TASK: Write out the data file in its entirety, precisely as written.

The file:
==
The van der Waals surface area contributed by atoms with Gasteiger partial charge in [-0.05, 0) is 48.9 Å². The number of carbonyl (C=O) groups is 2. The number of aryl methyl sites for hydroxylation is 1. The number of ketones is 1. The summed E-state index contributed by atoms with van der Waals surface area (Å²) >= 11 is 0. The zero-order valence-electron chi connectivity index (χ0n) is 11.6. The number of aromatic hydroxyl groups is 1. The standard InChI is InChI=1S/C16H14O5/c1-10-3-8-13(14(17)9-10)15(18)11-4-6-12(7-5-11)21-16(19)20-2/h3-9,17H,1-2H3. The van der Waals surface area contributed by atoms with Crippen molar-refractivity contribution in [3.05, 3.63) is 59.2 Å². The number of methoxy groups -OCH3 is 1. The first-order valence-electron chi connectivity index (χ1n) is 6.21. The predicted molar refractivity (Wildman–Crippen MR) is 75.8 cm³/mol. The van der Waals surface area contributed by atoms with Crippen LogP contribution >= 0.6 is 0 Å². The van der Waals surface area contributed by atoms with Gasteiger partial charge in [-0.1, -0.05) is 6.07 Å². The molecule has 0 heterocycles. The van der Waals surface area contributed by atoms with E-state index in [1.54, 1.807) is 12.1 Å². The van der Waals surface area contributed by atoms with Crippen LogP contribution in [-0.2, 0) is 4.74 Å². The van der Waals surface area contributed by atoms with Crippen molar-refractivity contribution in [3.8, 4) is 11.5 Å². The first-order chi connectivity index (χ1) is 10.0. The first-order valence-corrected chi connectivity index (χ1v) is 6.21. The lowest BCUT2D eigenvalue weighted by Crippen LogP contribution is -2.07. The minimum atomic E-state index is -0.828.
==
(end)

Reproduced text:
The van der Waals surface area contributed by atoms with Gasteiger partial charge in [-0.05, 0) is 48.9 Å². The number of carbonyl (C=O) groups is 2. The number of aryl methyl sites for hydroxylation is 1. The number of ketones is 1. The summed E-state index contributed by atoms with van der Waals surface area (Å²) >= 11 is 0. The zero-order valence-electron chi connectivity index (χ0n) is 11.6. The number of aromatic hydroxyl groups is 1. The standard InChI is InChI=1S/C16H14O5/c1-10-3-8-13(14(17)9-10)15(18)11-4-6-12(7-5-11)21-16(19)20-2/h3-9,17H,1-2H3. The van der Waals surface area contributed by atoms with Crippen molar-refractivity contribution in [3.05, 3.63) is 59.2 Å². The number of methoxy groups -OCH3 is 1. The first-order valence-electron chi connectivity index (χ1n) is 6.21. The predicted molar refractivity (Wildman–Crippen MR) is 75.8 cm³/mol. The van der Waals surface area contributed by atoms with Crippen LogP contribution >= 0.6 is 0 Å². The van der Waals surface area contributed by atoms with Gasteiger partial charge in [-0.1, -0.05) is 6.07 Å². The molecule has 0 heterocycles. The van der Waals surface area contributed by atoms with E-state index in [1.54, 1.807) is 12.1 Å². The van der Waals surface area contributed by atoms with Crippen LogP contribution in [-0.2, 0) is 4.74 Å². The van der Waals surface area contributed by atoms with Crippen molar-refractivity contribution in [3.8, 4) is 11.5 Å². The first-order chi connectivity index (χ1) is 10.0. The first-order valence-corrected chi connectivity index (χ1v) is 6.21. The lowest BCUT2D eigenvalue weighted by Crippen LogP contribution is -2.07. The minimum atomic E-state index is -0.828.